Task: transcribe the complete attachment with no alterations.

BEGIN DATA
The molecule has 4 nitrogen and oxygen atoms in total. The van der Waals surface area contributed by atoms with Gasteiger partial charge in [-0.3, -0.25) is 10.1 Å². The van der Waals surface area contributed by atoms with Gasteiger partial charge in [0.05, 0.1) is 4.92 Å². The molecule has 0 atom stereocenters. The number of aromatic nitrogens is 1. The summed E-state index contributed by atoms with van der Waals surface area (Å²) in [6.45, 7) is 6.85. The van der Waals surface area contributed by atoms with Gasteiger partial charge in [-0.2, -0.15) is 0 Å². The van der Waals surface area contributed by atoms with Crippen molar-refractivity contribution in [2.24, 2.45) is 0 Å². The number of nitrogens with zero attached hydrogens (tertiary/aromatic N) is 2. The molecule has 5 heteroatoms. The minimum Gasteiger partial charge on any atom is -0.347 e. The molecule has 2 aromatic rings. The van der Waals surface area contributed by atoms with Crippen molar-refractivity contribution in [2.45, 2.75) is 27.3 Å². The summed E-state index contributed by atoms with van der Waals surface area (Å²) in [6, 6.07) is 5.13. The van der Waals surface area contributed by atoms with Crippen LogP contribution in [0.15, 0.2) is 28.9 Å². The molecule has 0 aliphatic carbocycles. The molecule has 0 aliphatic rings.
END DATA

The molecule has 4 nitrogen and oxygen atoms in total. The van der Waals surface area contributed by atoms with Gasteiger partial charge in [-0.3, -0.25) is 10.1 Å². The van der Waals surface area contributed by atoms with Gasteiger partial charge in [0.05, 0.1) is 4.92 Å². The molecule has 0 atom stereocenters. The number of aromatic nitrogens is 1. The summed E-state index contributed by atoms with van der Waals surface area (Å²) in [6.45, 7) is 6.85. The van der Waals surface area contributed by atoms with Gasteiger partial charge in [-0.2, -0.15) is 0 Å². The van der Waals surface area contributed by atoms with Crippen molar-refractivity contribution in [2.24, 2.45) is 0 Å². The number of nitrogens with zero attached hydrogens (tertiary/aromatic N) is 2. The molecule has 5 heteroatoms. The minimum Gasteiger partial charge on any atom is -0.347 e. The molecule has 2 aromatic rings. The van der Waals surface area contributed by atoms with Crippen molar-refractivity contribution in [2.45, 2.75) is 27.3 Å². The summed E-state index contributed by atoms with van der Waals surface area (Å²) in [6, 6.07) is 5.13. The van der Waals surface area contributed by atoms with Crippen LogP contribution in [0.15, 0.2) is 28.9 Å². The molecule has 0 aliphatic carbocycles. The molecule has 0 aliphatic rings.